Yes. This drives me nuts because I don't feel like I can get my head around everything in order to interpret it properly. A few minutes to explain things would work wonders. I recently got my medical record from the hospital and was surprised by some of what I found. Other bits didn't make any sense to me at all. Wish I could access my old brain. I miss it.

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Yes Puppy, it has happened to me. Especially with the thyroid. That caused me terrible symptoms before I found out on my own research that I should seek a second opinion. It was actually the third opinion that treated me and I still see that doctor and he is the most helpful and caring.

You are so young and so smart. If I had known at your age what you do, I might have avoided dysautonomia altogether. The best advice is to get a hard copy of your test results, research online and get opinions from doctors who truly care about patients. That was the hardest part for me but it can be done. Keep shopping until you get a good feeling about the doctor. They are out there.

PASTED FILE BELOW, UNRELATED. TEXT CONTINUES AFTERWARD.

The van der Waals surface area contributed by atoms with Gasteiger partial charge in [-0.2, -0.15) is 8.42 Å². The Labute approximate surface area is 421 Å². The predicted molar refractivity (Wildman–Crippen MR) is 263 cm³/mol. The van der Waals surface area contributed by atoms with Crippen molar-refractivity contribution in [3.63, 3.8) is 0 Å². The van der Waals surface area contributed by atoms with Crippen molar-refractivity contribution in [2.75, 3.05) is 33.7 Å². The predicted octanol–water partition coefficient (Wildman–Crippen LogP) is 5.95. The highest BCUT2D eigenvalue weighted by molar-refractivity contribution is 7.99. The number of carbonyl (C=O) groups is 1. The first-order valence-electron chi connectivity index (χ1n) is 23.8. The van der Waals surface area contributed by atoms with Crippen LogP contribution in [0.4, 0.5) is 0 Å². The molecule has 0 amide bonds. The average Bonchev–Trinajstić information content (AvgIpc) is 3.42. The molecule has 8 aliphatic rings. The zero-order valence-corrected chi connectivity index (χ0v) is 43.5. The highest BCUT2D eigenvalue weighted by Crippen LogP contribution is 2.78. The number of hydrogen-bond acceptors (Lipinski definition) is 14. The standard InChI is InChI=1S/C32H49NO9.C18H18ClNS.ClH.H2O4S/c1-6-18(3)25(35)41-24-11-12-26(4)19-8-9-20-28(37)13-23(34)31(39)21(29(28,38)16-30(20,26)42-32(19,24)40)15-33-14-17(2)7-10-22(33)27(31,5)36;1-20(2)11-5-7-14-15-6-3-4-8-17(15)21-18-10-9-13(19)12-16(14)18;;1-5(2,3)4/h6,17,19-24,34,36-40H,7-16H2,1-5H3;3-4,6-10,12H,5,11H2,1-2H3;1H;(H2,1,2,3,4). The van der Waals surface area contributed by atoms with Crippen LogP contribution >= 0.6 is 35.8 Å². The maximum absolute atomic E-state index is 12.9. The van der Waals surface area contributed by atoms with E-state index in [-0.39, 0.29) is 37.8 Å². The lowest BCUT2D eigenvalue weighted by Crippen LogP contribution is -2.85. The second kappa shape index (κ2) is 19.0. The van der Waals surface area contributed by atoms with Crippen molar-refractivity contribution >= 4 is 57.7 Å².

Best to you as always,

Marsha

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yes get your copies. I have had the same results on one test interpreted differently by three different doctors. I also had to request my records to take with me to Cleveland and read through some of the doctors notes. There were so many that were wrong. Things that i hadn't said, one said my mom had something that my dad had, one made it sound like I was living with my parents, when I am married and have a child. And many symptoms were just plain wrong. I agree with Katybug, it is like they were talking to an entirely different person! So I would ask for copies and then ask question and do your own research on results.

I am sure there are some great doctors out there, but it is your life and I am learning we need to depend on ourselves and not blindly on them.